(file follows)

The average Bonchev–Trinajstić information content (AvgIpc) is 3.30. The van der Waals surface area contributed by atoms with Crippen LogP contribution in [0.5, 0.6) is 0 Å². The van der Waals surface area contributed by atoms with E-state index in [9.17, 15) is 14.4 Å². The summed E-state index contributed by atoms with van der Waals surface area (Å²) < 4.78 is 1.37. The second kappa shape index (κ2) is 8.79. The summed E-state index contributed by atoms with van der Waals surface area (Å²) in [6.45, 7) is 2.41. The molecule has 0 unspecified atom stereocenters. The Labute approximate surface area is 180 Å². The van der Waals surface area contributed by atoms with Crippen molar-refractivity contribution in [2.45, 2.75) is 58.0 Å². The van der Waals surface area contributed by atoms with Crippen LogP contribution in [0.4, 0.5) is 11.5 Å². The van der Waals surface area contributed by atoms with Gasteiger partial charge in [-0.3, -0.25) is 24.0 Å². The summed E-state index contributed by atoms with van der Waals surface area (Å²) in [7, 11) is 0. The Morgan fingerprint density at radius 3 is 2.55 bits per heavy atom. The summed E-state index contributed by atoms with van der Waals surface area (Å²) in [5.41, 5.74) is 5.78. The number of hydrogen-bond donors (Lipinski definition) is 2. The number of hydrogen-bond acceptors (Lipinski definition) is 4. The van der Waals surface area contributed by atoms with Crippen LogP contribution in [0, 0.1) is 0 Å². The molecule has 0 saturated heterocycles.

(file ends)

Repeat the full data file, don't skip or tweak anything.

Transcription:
The average Bonchev–Trinajstić information content (AvgIpc) is 3.30. The van der Waals surface area contributed by atoms with Crippen LogP contribution in [0.5, 0.6) is 0 Å². The van der Waals surface area contributed by atoms with E-state index in [9.17, 15) is 14.4 Å². The summed E-state index contributed by atoms with van der Waals surface area (Å²) < 4.78 is 1.37. The second kappa shape index (κ2) is 8.79. The summed E-state index contributed by atoms with van der Waals surface area (Å²) in [6.45, 7) is 2.41. The molecule has 0 unspecified atom stereocenters. The Labute approximate surface area is 180 Å². The van der Waals surface area contributed by atoms with Crippen molar-refractivity contribution in [2.45, 2.75) is 58.0 Å². The van der Waals surface area contributed by atoms with Crippen LogP contribution in [0.4, 0.5) is 11.5 Å². The van der Waals surface area contributed by atoms with Gasteiger partial charge in [-0.3, -0.25) is 24.0 Å². The summed E-state index contributed by atoms with van der Waals surface area (Å²) in [7, 11) is 0. The Morgan fingerprint density at radius 3 is 2.55 bits per heavy atom. The summed E-state index contributed by atoms with van der Waals surface area (Å²) in [5.41, 5.74) is 5.78. The number of hydrogen-bond donors (Lipinski definition) is 2. The number of hydrogen-bond acceptors (Lipinski definition) is 4. The van der Waals surface area contributed by atoms with Crippen LogP contribution in [0, 0.1) is 0 Å². The molecule has 0 saturated heterocycles.